‘Down on the farm’ is a bi-weekly feature series on Oil Caps prospects. First up in this series: Blake Jacques. Enjoy.
By Lanny Stewart
His last name is pronounced ‘Jakes’.
“Not too many know that,” said 17-year-old Oil Caps prospect Blake Jacques, who is hoping one day he’ll be a household name in the game he began playing at an early age.
Jacques grew up in the minor hockey system in Winnipeg, spending time with the Monarchs bantam squads and city midget team, eventually finding himself with the AAA midget Wild. After a short stint there, the Oil Caps prospect wound up finding a new home, joining the Rink Hockey Academy midget prep squad in the Canadian Sport School Hockey League last season.
Jamie Hodson, director of business and hockey operations for the Oil Capitals, says Jacques had an impressive showing at training camp and in Virden’s preseason games earlier this year and is excited about the progress the 5-foot-11, 174 pound forward has made since he was drafted back in 2016 in the sixth round of the MJHL Bantam Draft.
“He’s going to have a great year at RHA and continue to develop and he’s going to be a big part of our team success moving forward starting next year and potentially as an AP (affiliate player) this year too,” Hodson said.
Hodson says he’s a well-liked player in the dressing room, largely because he makes time for everybody, especially his teammates. Those intangibles are key factors in RHA’s decision to name him captain of the club this season.
“He’s a very unselfish individual and he wants what’s best for the team, not necessarily what’s best for him,” Hodson added. “It’s hard to find those kinds of characteristics in players sometimes. Those kinds of leadership qualities are going to be well utilized in our organization in the future.”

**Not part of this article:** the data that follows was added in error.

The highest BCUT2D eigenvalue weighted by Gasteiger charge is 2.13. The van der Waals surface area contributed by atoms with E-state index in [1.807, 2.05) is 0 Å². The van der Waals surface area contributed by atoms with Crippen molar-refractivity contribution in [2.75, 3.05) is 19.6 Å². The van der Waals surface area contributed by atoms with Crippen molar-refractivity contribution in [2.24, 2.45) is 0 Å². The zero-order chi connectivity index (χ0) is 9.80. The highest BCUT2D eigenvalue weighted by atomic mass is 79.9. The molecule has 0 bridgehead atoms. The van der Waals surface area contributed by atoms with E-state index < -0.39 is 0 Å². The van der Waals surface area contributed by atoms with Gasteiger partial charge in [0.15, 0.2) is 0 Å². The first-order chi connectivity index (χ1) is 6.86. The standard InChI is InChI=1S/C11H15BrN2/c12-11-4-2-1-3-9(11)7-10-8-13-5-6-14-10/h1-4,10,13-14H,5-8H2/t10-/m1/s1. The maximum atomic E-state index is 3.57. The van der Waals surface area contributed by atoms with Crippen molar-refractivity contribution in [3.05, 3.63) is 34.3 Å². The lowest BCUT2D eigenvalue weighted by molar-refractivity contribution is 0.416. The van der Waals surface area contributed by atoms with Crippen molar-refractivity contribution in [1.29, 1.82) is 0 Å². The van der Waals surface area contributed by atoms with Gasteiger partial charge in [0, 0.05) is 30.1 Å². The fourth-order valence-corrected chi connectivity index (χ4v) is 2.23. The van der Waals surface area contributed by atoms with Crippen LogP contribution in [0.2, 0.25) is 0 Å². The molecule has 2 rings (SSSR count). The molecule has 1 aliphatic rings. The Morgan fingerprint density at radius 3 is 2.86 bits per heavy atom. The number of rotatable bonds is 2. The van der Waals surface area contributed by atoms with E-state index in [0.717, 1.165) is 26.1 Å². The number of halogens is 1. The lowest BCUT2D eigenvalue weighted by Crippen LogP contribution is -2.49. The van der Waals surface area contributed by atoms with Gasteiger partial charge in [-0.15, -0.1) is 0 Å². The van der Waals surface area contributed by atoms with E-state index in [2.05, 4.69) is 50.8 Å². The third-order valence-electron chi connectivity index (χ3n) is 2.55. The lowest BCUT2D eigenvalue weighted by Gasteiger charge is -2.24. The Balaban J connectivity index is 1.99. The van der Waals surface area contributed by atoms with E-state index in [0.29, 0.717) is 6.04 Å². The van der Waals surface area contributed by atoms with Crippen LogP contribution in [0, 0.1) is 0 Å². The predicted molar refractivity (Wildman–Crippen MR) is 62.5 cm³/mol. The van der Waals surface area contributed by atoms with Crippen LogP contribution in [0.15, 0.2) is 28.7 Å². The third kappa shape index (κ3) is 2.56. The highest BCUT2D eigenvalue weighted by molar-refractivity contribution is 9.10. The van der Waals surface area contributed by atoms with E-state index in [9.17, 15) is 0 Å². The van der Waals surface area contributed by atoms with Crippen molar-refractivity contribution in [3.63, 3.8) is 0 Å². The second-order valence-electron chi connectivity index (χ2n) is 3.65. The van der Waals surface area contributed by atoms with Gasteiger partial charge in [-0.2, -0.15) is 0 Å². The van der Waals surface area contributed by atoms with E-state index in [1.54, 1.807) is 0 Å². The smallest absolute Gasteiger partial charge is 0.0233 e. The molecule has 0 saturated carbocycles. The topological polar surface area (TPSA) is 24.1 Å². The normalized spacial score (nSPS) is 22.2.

He’s also been labelled with the hockey term ‘200-foot player’ because of his ability to play at both ends of the rink – and that ingredient in his game is what has had a lasting effect on Oil Caps head coach and GM Troy Leslie.
“I think it’s going to allow him to get some minutes when he comes to us,” he said. “He’s a very disciplined guy. He’s always prepared for practice, he’s always prepared for whatever that’s in front of him. He’s come a long way since we drafted him.”
The CSSHL is an education-based hockey program where development is a key feature, says Rob Smith, head coach of Jacques’ RHA team. Jacques and the rest of the RHA squad attend Winnipeg’s Shaftesbury High School in the morning, and in the afternoon, take part in a list of hockey-based requirements, which includes a daily workout as well as on-ice and study hall sessions.
Along with a 36-game schedule as well as exhibition games and tournaments, Jacques and the RHA team will be travelling down south this season to take on teams from Minnesota, Nebraska and South Dakota.
“Exposure is key, so we’re trying to get our guys exposure to western Canada and down south as well,” Smith said.
Not only is Jacques receiving the necessary exposure, he’s also turning heads early this season as he’s off to a solid start in his second season at RHA with eight points in six games thus far (as of Oct. 15).
“Most players do obviously develop but he’s actually been one of our guys on our program who has really improved the most in my opinion,” Smith added. “Because of that commitment, he takes it very seriously and comes prepared every day. He knows what he wants.”
Asked who he models his game after? Jacques says it’s Patrice Bergeron of the NHL’s Boston Bruins, who just so happens to be one of the best ‘200-foot’ players in the game today.
“I just want to lead my team and hopefully we can win a championship,” Jacques said regarding his goals for this season.
Spoken like a true leader.
A scout’s take
Oil Caps head scout Brian Elder, who was with the MJHL club when Jacques was drafted, says the organization is thrilled to have Jacques in their system.
“We’re always excited in the draft when kids fall to us in those later rounds that we have projected going sooner. In this case, I think he has progressed the way we kind of envisioned. Obviously playing with RHA the last couple of years and being on the ice everyday in that program definitely doesn’t hurt him as a player. I think he’s done a lot himself to improve as a hockey player. I would say from a scouting perspective, he’s progressed nicely for us, that’s for sure.”
‘An exceptional golfer’
When he’s not focused on getting better on the ice, Jacques can be found on golf courses in the summer months. He finished in second place in the 15-and-under category at the 2016 Manitoba Summer Games. His foursome wound up winning gold in the team event.
“He’s an exceptional golfer,” Smith said. “I know that he’s a top golfer at his age in Manitoba. He’s been to some big events and he spends the majority of his summer training. I know he’s taken it to another level when it comes to golfing.”
Asked if he’s gone golfing with him, Smith replied, “I haven’t. I’m too scared (laughing).”